Swing favourite Clare Teal comes to Norden Farm
AMY DANBROWSKY • Published 4 Mar 2013 08:30 0 Comments
If songstress Clare Teal wants to do something, she does it, and it is that fiesty yet warm and informed attitude that won her the coveted Big Band presenting slot on BBC Radio Two and the biggest recording contract of any British jazz singer, with Sony, in 2004.
When The Guide spoke to the Big Band aficionado she was at home doing her washing, a far cry from the glitz and glamour of the showbiz world. But the softly-spoken Yorkshire woman took a break from domestic bliss to share stories from her life on the road with shiny new tour, Purveyors Of Sunshine, at Norden Farm, Maidenhead, on Saturday, March 9, at 8pm.
Clare told us: "I love touring, as there is always new stuff to perform. I love the spontaneity of working with jazz musicians, it's like 'let's do Agadoo'; I could, and in any key, because of the guys I'm working with."
Britain's queen of swing is joined on stage by a trio of musicians - Grant Windsor (piano and musical director), Simon Little (bass) and Ben Reynolds (drums) - who collectively play big band versions of classic songs, as well as original tracks, and Clare says: I pick [the songs] myself, but Grant is the musical director and he gets involved, too.
"He persuaded me to do [Snow Patrol hit] Chasing Cars, and it has done really well in Hong Kong and South East Asia. It wouldn't have occurred to me to tackle something like that as sometimes when jazz musicians do more poppy songs it can be hideous," she chuckles.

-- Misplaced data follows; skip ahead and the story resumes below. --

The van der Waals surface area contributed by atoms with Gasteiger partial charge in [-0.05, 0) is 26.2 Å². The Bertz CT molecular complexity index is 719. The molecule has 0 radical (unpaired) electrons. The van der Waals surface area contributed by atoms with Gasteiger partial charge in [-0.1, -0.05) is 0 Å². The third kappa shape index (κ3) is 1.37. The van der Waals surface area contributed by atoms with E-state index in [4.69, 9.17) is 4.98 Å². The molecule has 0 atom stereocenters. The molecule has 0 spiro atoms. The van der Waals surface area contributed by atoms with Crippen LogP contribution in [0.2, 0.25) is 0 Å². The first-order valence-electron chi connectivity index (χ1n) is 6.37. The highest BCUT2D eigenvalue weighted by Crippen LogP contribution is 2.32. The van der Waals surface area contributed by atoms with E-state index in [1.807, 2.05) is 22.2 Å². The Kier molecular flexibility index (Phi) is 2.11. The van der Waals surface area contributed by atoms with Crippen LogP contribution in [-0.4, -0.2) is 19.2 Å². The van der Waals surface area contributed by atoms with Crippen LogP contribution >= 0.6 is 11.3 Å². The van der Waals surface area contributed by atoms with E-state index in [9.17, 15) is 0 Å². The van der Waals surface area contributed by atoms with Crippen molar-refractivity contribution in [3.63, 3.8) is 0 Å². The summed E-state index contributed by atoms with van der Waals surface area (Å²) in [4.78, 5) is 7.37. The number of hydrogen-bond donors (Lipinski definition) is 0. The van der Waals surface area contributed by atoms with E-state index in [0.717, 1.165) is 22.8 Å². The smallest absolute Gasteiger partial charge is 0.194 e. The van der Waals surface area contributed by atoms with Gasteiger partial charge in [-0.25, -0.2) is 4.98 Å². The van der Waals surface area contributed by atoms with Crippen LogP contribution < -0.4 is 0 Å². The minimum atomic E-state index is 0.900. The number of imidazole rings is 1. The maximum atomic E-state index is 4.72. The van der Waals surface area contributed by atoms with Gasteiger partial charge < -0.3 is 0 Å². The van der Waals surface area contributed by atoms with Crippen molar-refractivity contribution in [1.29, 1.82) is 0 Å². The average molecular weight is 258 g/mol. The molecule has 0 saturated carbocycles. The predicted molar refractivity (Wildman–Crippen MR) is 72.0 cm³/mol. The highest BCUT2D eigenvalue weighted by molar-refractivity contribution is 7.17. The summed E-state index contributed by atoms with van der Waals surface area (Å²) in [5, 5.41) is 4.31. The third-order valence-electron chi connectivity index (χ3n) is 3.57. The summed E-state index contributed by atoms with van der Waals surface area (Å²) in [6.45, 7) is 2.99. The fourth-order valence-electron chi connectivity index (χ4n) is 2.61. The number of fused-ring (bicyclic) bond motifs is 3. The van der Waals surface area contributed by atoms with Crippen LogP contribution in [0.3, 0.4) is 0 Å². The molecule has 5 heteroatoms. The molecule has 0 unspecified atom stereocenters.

Nerves can be a test the best of us, and none more so than when the usually cool-as-a-cucumber Clare - whose ultimate musical hero is Ella Fitzgerald - performed on the 2011 BBC Proms at The Royal Albert Hall. She tells us: "I love performing Secret Love. I got to sing that at the Royal Albert Hall and it was the original Doris Day arrangement. It was absolutely magical. I nearly passed out with fear, but the video looks great. It was absolutely terrifying.
"I have the lyrical attention of a goldfish. I know 85% of a song, but never know which 85%!"
The recent success of women in music has not, Clare reveals, put more pressure on her shoulders, but she says: "I do believe in giving people who don't have a chance, a chance".
And this she did with a specially-formed community big band, which featured Olly Murs and Gregory Porter, for BBC's Children In Need.
"Our guys were rehearsing Troublemaker, not knowing the tune or the song, then they meet Olly and Troublemaker goes to number one - obviously because of us!" she laughs, and added: "I like helping people fit in, giving others a chance to do things, fit in and have a good time."
Of her much-loved Radio Two show she says: "I do genuinely have a passion and good knowledge. Just because I wasn't there [at the time] doesn't mean I don't care and hopefully the audience hear that."
She parted ways with Sony and now runs her own schedule, something she finds liberating. She's been swarn to secrecy over her upcoming plans, but is excited for her future - which appears to be glowing ever brighter.
Tickets are £16 from nordenfarm.org or by calling 01628 788997.
This article appeared in Bracknell News 04 Mar 13